Reply # 6962699 on 6010674

    It took a while and some experimentation to establish a fair line for the chine log, which needs to twist a bit along its length to avoid too much edgewise bend. Now I've taken off the angles where it crosses the bulkheads, I can transfer them to the drawings and add the notches.

    At full size, it might be a bit of a wrestle to get 90 x 38mm bent around, and I'd consider using two 45 x 38mm side by side, or two 90 x 19mm one on top of the other. We did something similar during Annie's setup.

  • 16 Dec 2018 23:20
    Reply # 6961981 on 6010674
    Anonymous member (Administrator)

    David W,

    actually, when I wrote the posting #6010674, I neither had the Fastnet disaster, nor the Roaring Forties and ultimate stability in mind. I was focusing more on the ‘working stability’ at max 30° heel. This stability decides how long you can carry enough sail for windward work. This is something that coastal sailors really need (unless they have a good engine installation). I have had a few boats which in varying degrees could sail against a rising wind:

    ·        My 7.1m/1400kg Albin Viggen, Malena, was a surprisingly good seaboat and very easy to steer downwind. However, her blunt bow, light displacement and moderate keel weight and area made her tricky to sail against rising winds and waves. The junkrig helped me to give her just the right sail area, but on the other hand, I had fitted a way too heavy wooden mast, which did not help at all.

    ·        My 8.83m/3000kg  Alo 28, Johanna had a round bottom section, but also plenty of ballast, so could be sailed more on the ear than Malena. She could work to windward  in quite strong winds, but it was no use to press on downwind or she would just squat and start rolling.

    ·        My 6.5m/740kg Jollenkreuzer Frøken Sørensen was a very different animal. She had no ballast at all, and according to the datasheet, her point of no return was at 83° heel. On the other hand, she was 2.4m wide, with a flat bottom, and her bow was very fine. Max righting arm of 0.43m was at 25° heel. This made her sail like a witch to windward, even against a steep short chop and with only three panels set.

    ·        My present 7.87m/2150kg IF, Ingeborg is at the other end of the scale. Her narrow beam makes her initially tender, but her 1250kg(!) ballast and generous keel area gives her plenty of muscles at 25-30° heel. She can tack against a lot of weather for her size  -  but she is also quite wet, so the sprayhood is a must.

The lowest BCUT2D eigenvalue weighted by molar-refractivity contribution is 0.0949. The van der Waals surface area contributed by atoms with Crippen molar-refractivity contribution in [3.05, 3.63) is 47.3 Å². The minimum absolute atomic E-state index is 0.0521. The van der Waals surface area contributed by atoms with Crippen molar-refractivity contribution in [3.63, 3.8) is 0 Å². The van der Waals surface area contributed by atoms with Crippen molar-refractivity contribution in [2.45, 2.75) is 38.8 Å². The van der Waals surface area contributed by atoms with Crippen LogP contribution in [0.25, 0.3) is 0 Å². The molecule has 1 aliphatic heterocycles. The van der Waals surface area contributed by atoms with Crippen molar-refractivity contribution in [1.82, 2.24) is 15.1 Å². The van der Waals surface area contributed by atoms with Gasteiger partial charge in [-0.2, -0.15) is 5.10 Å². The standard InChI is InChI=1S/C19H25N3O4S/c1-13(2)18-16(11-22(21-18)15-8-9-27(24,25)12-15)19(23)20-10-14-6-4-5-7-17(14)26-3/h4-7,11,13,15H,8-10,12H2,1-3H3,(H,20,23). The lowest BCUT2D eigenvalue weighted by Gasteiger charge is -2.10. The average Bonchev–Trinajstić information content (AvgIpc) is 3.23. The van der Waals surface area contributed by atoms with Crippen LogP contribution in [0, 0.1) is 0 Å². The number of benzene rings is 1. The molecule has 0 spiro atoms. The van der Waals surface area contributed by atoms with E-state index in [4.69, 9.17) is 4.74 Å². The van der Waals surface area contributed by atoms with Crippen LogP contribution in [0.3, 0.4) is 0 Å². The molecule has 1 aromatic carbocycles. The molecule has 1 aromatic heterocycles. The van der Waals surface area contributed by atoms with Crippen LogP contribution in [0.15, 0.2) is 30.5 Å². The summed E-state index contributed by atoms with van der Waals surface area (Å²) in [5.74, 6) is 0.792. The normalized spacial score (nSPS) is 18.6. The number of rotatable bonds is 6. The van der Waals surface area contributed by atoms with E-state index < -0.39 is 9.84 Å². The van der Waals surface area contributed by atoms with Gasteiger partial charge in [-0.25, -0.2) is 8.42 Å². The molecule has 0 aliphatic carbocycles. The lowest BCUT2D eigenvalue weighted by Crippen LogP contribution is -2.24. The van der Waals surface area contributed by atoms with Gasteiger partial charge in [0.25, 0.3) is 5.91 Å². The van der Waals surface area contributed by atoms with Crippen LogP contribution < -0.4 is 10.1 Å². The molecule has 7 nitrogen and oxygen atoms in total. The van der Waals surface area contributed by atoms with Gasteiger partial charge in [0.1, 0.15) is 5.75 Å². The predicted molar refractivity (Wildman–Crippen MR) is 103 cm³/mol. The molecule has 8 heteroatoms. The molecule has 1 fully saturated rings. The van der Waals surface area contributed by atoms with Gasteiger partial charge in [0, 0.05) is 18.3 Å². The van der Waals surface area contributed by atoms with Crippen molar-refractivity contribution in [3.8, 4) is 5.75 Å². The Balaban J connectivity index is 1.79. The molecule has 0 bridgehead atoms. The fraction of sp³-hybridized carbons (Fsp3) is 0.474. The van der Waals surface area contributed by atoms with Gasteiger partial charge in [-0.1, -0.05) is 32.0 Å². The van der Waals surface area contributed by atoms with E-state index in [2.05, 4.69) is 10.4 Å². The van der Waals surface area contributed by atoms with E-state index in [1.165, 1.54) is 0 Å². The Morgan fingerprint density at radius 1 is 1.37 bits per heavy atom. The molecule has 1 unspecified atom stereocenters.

My posting below is just a mild warning when scaling down a design. I forgot to mention that a scaled-down boat should be given a relatively bigger keel area than the original, since the shorter boat is slower, and the lift of a keel varies with the square of the speed. If this detail is dropped, the smaller boat will be more prone to moving crab-wise under sail.

    Arne

     


    Last modified: 16 Dec 2018 23:26 | Anonymous member (Administrator)
  • 16 Dec 2018 20:08
    Reply # 6961900 on 6010674

    David,

    with the buoyant and relatively high topsides and the well rounded deck I would imagine that neither Annie's version or the 7 meter version of SibLim will be inverted stable. Is this correct? If so then I would not question their ability to undertake moderate ocean crossings. The Fastnet disaster was caused by a rating rule that lead to designs that were inverted stable and inherently unsuitable for ocean crossings of any kind, even though they mostly had fairly deep keels.  The important thing is the righting moment of the keel and the righting arm from the center of gravity of the boat to the center of buoyancy of the hull, this will be much greater in a hull with high and buoyant topsides when in the inverted position than in the right way up configuration.

    The model you are building looks great and is obviously sorting out many minor building and design issues as you go.

    David.

  • 16 Dec 2018 14:44
    Reply # 6961723 on 6010674
    Anonymous member (Administrator)

    Thanks, David, I buy your reasoning, as long as the builders understand this.


    Last modified: 16 Dec 2018 14:46 | Anonymous member (Administrator)